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A randomized controlled trial of self-management programme improves health-related outcomes of older people with heart failure


Correspondence to Su-Hui Chen:




This paper is a report on the effectiveness of a self-management programme based on the self-efficacy construct, in older people with heart failure.


Heart failure is a major health problem worldwide, with high mortality and morbidity, making it a leading cause of hospitalization. Heart failure is associated with a complex set of symptoms that arise from problems in fluid and sodium retention. Hence, managing salt and fluid intake is important and can be enhanced by improving patients' self-efficacy in changing their behaviour.


Randomized controlled trial.


Heart failure patients attending cardiac clinics in northern Taiwan from October 2006–May 2007 were randomly assigned to two groups: control (= 46) and intervention (= 47). The intervention group received a 12-week self-management programme that emphasized self-monitoring of salt/fluid intake and heart failure-related symptoms. Data were collected at baseline as well as 4 and 12 weeks later. Data analysis to test the hypotheses used repeated-measures anova models.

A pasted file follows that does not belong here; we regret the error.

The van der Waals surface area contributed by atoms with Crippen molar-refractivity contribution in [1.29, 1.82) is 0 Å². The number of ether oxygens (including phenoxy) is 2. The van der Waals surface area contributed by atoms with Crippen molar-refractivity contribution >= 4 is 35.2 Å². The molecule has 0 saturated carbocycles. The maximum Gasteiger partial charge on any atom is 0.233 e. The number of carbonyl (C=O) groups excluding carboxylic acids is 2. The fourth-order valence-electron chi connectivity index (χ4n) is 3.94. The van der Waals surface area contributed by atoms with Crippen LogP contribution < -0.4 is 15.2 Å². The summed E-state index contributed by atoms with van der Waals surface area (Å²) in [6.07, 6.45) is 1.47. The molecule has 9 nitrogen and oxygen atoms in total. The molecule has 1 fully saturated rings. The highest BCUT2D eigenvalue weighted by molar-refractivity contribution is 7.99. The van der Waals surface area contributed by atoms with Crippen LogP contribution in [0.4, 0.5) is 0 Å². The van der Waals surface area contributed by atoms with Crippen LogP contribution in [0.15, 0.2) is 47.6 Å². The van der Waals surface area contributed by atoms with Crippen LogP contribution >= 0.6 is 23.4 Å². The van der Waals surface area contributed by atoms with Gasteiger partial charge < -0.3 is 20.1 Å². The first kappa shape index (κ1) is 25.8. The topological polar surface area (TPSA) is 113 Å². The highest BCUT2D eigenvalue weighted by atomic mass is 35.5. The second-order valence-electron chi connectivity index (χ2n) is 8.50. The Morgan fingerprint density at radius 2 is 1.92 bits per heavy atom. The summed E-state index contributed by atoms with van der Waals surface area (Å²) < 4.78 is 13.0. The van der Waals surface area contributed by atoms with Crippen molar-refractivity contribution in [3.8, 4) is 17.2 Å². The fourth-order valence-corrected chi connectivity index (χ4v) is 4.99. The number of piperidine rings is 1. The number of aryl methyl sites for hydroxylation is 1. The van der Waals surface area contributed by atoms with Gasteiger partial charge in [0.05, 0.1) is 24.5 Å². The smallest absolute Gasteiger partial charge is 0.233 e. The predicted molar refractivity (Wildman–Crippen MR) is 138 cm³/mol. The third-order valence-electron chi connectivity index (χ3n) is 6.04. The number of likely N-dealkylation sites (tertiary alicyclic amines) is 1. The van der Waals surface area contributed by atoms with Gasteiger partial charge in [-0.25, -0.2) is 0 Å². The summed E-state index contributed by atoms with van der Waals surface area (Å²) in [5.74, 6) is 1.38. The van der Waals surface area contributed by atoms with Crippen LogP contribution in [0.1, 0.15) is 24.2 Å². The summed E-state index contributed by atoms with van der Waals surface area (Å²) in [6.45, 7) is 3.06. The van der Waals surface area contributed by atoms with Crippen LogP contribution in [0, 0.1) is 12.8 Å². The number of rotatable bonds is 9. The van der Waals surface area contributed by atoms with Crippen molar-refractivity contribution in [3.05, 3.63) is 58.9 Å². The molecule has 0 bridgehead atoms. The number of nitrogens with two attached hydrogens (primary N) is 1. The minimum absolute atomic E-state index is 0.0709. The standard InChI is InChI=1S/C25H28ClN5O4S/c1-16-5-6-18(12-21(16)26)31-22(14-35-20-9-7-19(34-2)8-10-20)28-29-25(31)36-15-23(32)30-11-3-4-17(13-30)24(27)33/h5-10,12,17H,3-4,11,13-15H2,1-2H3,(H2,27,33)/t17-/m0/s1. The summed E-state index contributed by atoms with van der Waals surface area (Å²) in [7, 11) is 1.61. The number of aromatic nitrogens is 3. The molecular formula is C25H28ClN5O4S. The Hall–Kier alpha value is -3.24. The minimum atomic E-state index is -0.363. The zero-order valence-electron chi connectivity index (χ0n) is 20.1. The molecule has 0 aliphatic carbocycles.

Participants who received the intervention programme had significantly better self-efficacy for salt and fluid control, self-management behaviour and their heart failure-related symptoms were significantly lower than participants in the control group. However, the two groups did not differ significantly in health service use.


The self-management programme improved self-efficacy for salt and fluid control, self-management behaviours, and decreased heart failure-related symptoms in older Taiwanese outpatients with heart failure. Nursing interventions to improve health-related outcomes for patients with heart failure should emphasize self-efficacy in the self-management of their disease.